UQ Pharmacy research: A good pharmacist-doctor relationship helps patients

3 January 2017

Medication-related problems are one of the most common reasons for patients to be readmitted to hospital.
UQ School of Pharmacy researcher Dr Chris Freeman is investigating whether having a pharmacist working alongside your GP could save you that hassle in the future.

UQ Pharmacy research: A good pharmacist-doctor relationship helps patients
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“In Australian hospitals, up to 45 per cent of patients discharged from medical units and 61 per cent from geriatric units, have an unplanned readmission within a year,” Dr Freeman said.
“One of the main groups of people at high risk of readmission include those taking multiple medicines. Many of the medication-related problems encountered are preventable.”
Dr Freeman and his research team are trialling the concept of having a non-dispensing pharmacist embedded in 14 medical centres in the greater Brisbane area.
They anticipate that the presence of such a pharmacist could improve the transfer of information between hospitals and caregivers and ensure treatment plans remain appropriate to the patient.
The pharmacists can help patients negotiate changes to their dosage and assist in stopping and starting different medicines, as well as follow-up blood tests.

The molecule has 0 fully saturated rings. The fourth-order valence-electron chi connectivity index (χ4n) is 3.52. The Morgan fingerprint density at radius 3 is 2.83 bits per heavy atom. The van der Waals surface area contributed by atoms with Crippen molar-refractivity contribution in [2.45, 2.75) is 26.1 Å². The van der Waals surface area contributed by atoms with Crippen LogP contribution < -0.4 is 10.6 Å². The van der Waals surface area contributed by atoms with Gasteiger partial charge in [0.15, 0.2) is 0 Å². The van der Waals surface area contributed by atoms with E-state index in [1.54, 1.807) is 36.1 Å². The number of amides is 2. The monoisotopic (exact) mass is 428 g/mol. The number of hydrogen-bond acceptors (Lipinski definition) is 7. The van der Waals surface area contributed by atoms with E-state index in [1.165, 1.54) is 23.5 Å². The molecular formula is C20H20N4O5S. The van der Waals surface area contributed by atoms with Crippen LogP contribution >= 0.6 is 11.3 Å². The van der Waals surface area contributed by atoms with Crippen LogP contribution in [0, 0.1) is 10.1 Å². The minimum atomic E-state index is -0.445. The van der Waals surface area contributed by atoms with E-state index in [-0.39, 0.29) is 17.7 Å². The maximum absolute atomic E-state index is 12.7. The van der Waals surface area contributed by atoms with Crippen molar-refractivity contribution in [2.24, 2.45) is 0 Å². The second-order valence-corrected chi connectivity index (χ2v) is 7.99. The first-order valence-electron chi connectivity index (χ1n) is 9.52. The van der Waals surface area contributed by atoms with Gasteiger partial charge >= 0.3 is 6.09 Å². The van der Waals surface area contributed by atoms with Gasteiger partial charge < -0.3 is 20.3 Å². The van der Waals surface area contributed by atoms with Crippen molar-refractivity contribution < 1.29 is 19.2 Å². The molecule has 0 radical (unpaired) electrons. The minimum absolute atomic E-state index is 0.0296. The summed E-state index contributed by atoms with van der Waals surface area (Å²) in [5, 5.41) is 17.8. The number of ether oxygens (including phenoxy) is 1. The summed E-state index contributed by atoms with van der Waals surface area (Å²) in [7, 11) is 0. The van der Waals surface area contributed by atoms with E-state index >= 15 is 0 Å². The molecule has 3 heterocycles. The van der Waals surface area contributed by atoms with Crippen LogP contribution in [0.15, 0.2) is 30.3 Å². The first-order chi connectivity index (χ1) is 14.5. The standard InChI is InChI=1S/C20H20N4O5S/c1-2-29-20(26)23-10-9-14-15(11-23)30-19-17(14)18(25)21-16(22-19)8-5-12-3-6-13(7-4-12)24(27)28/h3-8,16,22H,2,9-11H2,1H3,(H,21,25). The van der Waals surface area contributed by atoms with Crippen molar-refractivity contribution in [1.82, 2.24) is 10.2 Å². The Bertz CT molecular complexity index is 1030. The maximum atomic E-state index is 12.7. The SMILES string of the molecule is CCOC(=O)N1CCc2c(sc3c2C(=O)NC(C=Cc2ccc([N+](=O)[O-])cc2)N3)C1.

Aside from saving human lives, it’s forecast that placing pharmacists in general practice could result in $544.87 million savings in health care over four years.
“The pharmacists in the trial will perform a comprehensive review to identify any medication-related problems,” Dr Freeman said.
“They’ll assess medication adherence, review the patient medication discharge letter, and discuss any changes made to medication during hospital admission with the patient.
“The pharmacists will then update medical centre records and inform community pharmacies of the changes.
“After consultation, the patient will see their usual GP to receive any necessary new prescriptions and to consider any changes suggested by the embedded pharmacist.”
The research project is titled REMAIN HOME and is funded by the HCF Research Foundation and Brisbane South PHN and Brisbane North PHN.

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The Bachelor of Pharmacy (Honours) program is a well-established, professionally accredited learning framework that is well received by both students and the profession. The program has evolved into one of the country’s most comprehensive and well-respected pharmacy degrees, both domestically and internationally.

Program: Bachelor of Pharmacy (Honours)
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Duration: 4 years

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Many international students with prior study (especially those with a science background) are able to enter directly into Year 2 of the Bachelor of Pharmacy (Honours) program. If credit is awarded, students can undertake an additional course in their first and second semester of enrollment and complete the program in three years instead of four!

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